Holocaust survivors in area bombed by Russian forces record video calling on Putin to call off his invasion

Holocaust survivors who endured the Nazi invasion of Soviet-era Ukraine in 1941 have appealed to Vladimir Putin to call off his invasion of the eastern European country.

On 22 June 1941, Adolf Hitler ordered the surprise invasion of Ukraine, and by the end of November nearly the entire country was under Nazi control.

An estimated 1.5 million Ukrainian Jews were killed between 1941 and 1944 as the Nazis began mass killings to implement their racial policies, according to Britannica.

In Babyn Yar – a long, steep ravine on the northwestern edge of Kyiv – around 34,000 Jews were killed in mass shootings over two days in September 1941. It is seen as one of the worst massacres of the entire Holocaust.

Now, Kyiv residents who survived Hitler’s 1941 Ukraine invasion are hiding again, this time from Russian troops and their missile attacks, in bomb shelters.

Several Holocaust survivors, in videos circulating on social media, have said the current Russian invasion brings back their memories of the horrors of the Second World War.

One such video showed three Holocaust survivors appealing to Mr Putin to call off the invasion as they seek refuge in a Kyiv bomb shelter.

“On 22 June, 1941, I faced the war and was under attack of bombs in Kyiv. My relatives died in Babyn Yar. On 24 February 2022, Kyiv is under bomb attacks and shelling again,” a woman, who identified herself as Romanova Valentyna Yosypivna, can be heard saying in a video.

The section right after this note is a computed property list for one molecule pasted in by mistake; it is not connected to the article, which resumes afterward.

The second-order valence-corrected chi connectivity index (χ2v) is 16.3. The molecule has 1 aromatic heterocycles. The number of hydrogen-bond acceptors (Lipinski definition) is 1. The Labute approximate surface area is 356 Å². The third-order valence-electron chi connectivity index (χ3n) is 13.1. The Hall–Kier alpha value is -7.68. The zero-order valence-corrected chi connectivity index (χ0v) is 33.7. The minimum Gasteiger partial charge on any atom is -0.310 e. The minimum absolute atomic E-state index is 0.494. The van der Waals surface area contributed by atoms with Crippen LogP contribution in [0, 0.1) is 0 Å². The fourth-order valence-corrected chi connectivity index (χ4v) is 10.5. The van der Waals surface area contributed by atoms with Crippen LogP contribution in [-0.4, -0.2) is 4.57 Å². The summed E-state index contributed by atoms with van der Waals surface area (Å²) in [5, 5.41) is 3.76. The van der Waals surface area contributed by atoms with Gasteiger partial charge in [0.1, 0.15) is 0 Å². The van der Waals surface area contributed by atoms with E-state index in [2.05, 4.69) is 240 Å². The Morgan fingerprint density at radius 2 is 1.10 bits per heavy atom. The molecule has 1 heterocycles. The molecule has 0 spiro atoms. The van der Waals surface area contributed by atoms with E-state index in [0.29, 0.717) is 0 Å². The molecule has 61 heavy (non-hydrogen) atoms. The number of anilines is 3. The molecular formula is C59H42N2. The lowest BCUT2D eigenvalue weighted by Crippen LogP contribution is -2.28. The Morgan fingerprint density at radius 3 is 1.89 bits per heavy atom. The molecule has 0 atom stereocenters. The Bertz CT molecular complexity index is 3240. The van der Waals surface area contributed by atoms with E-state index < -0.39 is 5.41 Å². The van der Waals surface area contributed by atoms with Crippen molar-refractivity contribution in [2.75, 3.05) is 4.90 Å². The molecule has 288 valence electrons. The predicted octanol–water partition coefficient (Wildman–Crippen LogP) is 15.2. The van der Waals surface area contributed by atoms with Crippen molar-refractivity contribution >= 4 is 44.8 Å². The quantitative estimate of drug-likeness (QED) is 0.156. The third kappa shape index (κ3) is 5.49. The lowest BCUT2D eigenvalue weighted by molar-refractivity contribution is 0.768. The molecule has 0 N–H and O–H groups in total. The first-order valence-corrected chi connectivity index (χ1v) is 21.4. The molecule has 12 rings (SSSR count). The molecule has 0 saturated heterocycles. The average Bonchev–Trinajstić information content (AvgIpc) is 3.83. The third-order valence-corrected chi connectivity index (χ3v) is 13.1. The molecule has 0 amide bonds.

“Putin! Take away your army! Get out of Ukraine! We want peace.”

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A man, who identifies himself as Oleg Yakovych, can then be heard saying he was born in Kyiv in 1940.

“My relatives died in Babyn Yar. Now I am hiding in a bomb shelter and we are under enemies’ bombs,” he said.

“Putin, get out of Kyiv and Ukraine. We want peace,” he said as the crowd at the bomb shelter begins chanting peace slogans.

A third person, an elderly woman identifying herself as Lukash Tamara Oleksiivna, said she was born in Kyiv as well, just before the war in 1939.

She said that while all her relatives from her mother’s side were killed in Babyn Yar in 1941, she has now found herself hiding from Russians in 2022.

“This year, it is a horror,” she said.

“Putin I wish for you to die. Leave us you b*****d.”

This map shows the extent of Russia’s invasion of Ukraine

(Press Association Images)

Thousands of people in Kyiv and Kharkiv – Ukraine’s largest cities – have been forced to hide in bomb shelters as Russian troops continue to invade the country a week after Mr Putin had announced what he called a “special military operation” on 24 February.

On Tuesday, a Russian attack on a television tower in Kyiv also hit the Babyn Yar Holocaust Memorial.

The Russian invasion has resulted in a million people fleeing Ukraine, the UN’s refugee agency said on Wednesday.

More than 2,000 civilians have died since the invasion, Ukraine’s state emergency service said, although that figure has not been independently verified.

President Volodymyr Zelensky said on Thursday that 9,000 Russian soldiers have been killed and called on the people of Ukraine to continue their fight against Russia.


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George Holan

George Holan is chief editor at Plainsmen Post and has articles published in many notable publications in the last decade.

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